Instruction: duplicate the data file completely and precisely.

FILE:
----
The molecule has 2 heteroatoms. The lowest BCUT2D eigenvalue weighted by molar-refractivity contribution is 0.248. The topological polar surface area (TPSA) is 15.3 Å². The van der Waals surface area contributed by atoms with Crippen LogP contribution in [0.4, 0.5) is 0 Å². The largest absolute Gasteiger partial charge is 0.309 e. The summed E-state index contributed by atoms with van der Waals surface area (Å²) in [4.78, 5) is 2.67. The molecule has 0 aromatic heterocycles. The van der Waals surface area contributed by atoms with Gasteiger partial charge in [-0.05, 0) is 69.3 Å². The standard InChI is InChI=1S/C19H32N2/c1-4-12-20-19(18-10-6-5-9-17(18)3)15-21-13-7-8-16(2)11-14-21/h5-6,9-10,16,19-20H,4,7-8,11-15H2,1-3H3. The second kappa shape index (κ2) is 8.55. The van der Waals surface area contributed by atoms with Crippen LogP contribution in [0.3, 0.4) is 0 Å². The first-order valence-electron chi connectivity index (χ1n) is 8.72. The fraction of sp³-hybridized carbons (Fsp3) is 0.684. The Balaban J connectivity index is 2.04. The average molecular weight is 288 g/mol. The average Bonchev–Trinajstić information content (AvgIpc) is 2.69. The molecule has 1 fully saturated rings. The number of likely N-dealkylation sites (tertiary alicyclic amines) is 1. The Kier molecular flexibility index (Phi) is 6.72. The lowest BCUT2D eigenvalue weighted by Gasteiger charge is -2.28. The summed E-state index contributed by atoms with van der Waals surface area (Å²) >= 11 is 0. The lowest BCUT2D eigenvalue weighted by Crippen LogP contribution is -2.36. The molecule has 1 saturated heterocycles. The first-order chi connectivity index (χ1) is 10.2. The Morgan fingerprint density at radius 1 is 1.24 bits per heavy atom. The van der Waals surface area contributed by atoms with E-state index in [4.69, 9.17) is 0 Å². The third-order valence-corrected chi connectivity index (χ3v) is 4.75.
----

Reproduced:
The molecule has 2 heteroatoms. The lowest BCUT2D eigenvalue weighted by molar-refractivity contribution is 0.248. The topological polar surface area (TPSA) is 15.3 Å². The van der Waals surface area contributed by atoms with Crippen LogP contribution in [0.4, 0.5) is 0 Å². The largest absolute Gasteiger partial charge is 0.309 e. The summed E-state index contributed by atoms with van der Waals surface area (Å²) in [4.78, 5) is 2.67. The molecule has 0 aromatic heterocycles. The van der Waals surface area contributed by atoms with Gasteiger partial charge in [-0.05, 0) is 69.3 Å². The standard InChI is InChI=1S/C19H32N2/c1-4-12-20-19(18-10-6-5-9-17(18)3)15-21-13-7-8-16(2)11-14-21/h5-6,9-10,16,19-20H,4,7-8,11-15H2,1-3H3. The second kappa shape index (κ2) is 8.55. The van der Waals surface area contributed by atoms with Crippen LogP contribution in [0.3, 0.4) is 0 Å². The first-order valence-electron chi connectivity index (χ1n) is 8.72. The fraction of sp³-hybridized carbons (Fsp3) is 0.684. The Balaban J connectivity index is 2.04. The average molecular weight is 288 g/mol. The average Bonchev–Trinajstić information content (AvgIpc) is 2.69. The molecule has 1 fully saturated rings. The number of likely N-dealkylation sites (tertiary alicyclic amines) is 1. The Kier molecular flexibility index (Phi) is 6.72. The lowest BCUT2D eigenvalue weighted by Gasteiger charge is -2.28. The summed E-state index contributed by atoms with van der Waals surface area (Å²) >= 11 is 0. The lowest BCUT2D eigenvalue weighted by Crippen LogP contribution is -2.36. The molecule has 1 saturated heterocycles. The first-order chi connectivity index (χ1) is 10.2. The Morgan fingerprint density at radius 1 is 1.24 bits per heavy atom. The van der Waals surface area contributed by atoms with E-state index in [4.69, 9.17) is 0 Å². The third-order valence-corrected chi connectivity index (χ3v) is 4.75.